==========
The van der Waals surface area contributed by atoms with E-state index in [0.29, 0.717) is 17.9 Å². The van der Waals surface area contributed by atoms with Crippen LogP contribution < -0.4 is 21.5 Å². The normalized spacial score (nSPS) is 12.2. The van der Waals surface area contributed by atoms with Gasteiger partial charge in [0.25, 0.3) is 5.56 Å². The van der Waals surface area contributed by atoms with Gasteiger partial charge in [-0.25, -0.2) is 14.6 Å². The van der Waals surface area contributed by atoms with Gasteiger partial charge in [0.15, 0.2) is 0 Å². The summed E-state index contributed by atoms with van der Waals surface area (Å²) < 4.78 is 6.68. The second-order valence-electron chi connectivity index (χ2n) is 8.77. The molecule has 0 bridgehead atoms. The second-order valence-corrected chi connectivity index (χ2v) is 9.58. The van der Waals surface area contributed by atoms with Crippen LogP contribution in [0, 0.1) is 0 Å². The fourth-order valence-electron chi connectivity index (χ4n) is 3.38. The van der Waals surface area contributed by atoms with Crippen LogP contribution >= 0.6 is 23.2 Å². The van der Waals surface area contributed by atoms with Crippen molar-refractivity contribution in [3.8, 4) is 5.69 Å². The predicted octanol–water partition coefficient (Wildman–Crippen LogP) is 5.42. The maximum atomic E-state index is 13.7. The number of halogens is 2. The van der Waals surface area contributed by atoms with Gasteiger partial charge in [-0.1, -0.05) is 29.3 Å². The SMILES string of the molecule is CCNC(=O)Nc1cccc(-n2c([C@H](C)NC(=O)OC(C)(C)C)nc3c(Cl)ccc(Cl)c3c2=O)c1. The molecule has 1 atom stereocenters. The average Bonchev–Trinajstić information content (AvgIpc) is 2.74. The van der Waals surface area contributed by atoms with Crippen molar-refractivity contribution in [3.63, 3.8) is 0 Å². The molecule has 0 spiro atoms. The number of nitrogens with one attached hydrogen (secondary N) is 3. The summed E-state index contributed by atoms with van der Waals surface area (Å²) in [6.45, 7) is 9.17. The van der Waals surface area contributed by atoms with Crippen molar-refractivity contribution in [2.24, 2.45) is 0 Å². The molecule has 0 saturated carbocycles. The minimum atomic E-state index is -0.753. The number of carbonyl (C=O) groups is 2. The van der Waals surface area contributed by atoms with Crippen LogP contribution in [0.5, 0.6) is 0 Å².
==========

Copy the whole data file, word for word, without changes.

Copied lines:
The van der Waals surface area contributed by atoms with E-state index in [0.29, 0.717) is 17.9 Å². The van der Waals surface area contributed by atoms with Crippen LogP contribution < -0.4 is 21.5 Å². The normalized spacial score (nSPS) is 12.2. The van der Waals surface area contributed by atoms with Gasteiger partial charge in [0.25, 0.3) is 5.56 Å². The van der Waals surface area contributed by atoms with Gasteiger partial charge in [-0.25, -0.2) is 14.6 Å². The van der Waals surface area contributed by atoms with Gasteiger partial charge in [0.15, 0.2) is 0 Å². The summed E-state index contributed by atoms with van der Waals surface area (Å²) < 4.78 is 6.68. The second-order valence-electron chi connectivity index (χ2n) is 8.77. The molecule has 0 bridgehead atoms. The second-order valence-corrected chi connectivity index (χ2v) is 9.58. The van der Waals surface area contributed by atoms with Crippen LogP contribution in [0, 0.1) is 0 Å². The fourth-order valence-electron chi connectivity index (χ4n) is 3.38. The van der Waals surface area contributed by atoms with Crippen LogP contribution >= 0.6 is 23.2 Å². The van der Waals surface area contributed by atoms with Crippen molar-refractivity contribution in [3.8, 4) is 5.69 Å². The predicted octanol–water partition coefficient (Wildman–Crippen LogP) is 5.42. The maximum atomic E-state index is 13.7. The number of halogens is 2. The van der Waals surface area contributed by atoms with Gasteiger partial charge in [-0.1, -0.05) is 29.3 Å². The SMILES string of the molecule is CCNC(=O)Nc1cccc(-n2c([C@H](C)NC(=O)OC(C)(C)C)nc3c(Cl)ccc(Cl)c3c2=O)c1. The molecule has 1 atom stereocenters. The average Bonchev–Trinajstić information content (AvgIpc) is 2.74. The van der Waals surface area contributed by atoms with Crippen molar-refractivity contribution in [3.63, 3.8) is 0 Å². The molecule has 0 spiro atoms. The number of nitrogens with one attached hydrogen (secondary N) is 3. The summed E-state index contributed by atoms with van der Waals surface area (Å²) in [6.45, 7) is 9.17. The van der Waals surface area contributed by atoms with Crippen molar-refractivity contribution in [2.24, 2.45) is 0 Å². The molecule has 0 saturated carbocycles. The minimum atomic E-state index is -0.753. The number of carbonyl (C=O) groups is 2. The van der Waals surface area contributed by atoms with Crippen LogP contribution in [0.5, 0.6) is 0 Å².